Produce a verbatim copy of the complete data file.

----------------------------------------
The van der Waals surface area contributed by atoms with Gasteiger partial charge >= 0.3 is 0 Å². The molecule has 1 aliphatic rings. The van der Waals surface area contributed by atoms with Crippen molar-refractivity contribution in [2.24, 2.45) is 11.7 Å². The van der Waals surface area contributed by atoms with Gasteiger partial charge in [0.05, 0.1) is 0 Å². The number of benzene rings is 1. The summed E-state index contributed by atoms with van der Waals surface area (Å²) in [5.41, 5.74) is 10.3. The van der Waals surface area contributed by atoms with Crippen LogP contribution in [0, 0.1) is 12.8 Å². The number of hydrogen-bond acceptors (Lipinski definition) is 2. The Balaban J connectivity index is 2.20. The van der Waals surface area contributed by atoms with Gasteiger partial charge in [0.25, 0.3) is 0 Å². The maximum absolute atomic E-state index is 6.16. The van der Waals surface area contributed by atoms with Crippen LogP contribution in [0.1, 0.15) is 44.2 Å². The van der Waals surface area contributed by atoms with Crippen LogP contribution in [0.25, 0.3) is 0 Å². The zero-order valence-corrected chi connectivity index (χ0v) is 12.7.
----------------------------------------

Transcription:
The van der Waals surface area contributed by atoms with Gasteiger partial charge >= 0.3 is 0 Å². The molecule has 1 aliphatic rings. The van der Waals surface area contributed by atoms with Crippen molar-refractivity contribution in [2.24, 2.45) is 11.7 Å². The van der Waals surface area contributed by atoms with Gasteiger partial charge in [0.05, 0.1) is 0 Å². The number of benzene rings is 1. The summed E-state index contributed by atoms with van der Waals surface area (Å²) in [5.41, 5.74) is 10.3. The van der Waals surface area contributed by atoms with Crippen LogP contribution in [0, 0.1) is 12.8 Å². The number of hydrogen-bond acceptors (Lipinski definition) is 2. The Balaban J connectivity index is 2.20. The van der Waals surface area contributed by atoms with Gasteiger partial charge in [0.25, 0.3) is 0 Å². The maximum absolute atomic E-state index is 6.16. The van der Waals surface area contributed by atoms with Crippen LogP contribution in [0.1, 0.15) is 44.2 Å². The van der Waals surface area contributed by atoms with Crippen LogP contribution in [0.25, 0.3) is 0 Å². The zero-order valence-corrected chi connectivity index (χ0v) is 12.7.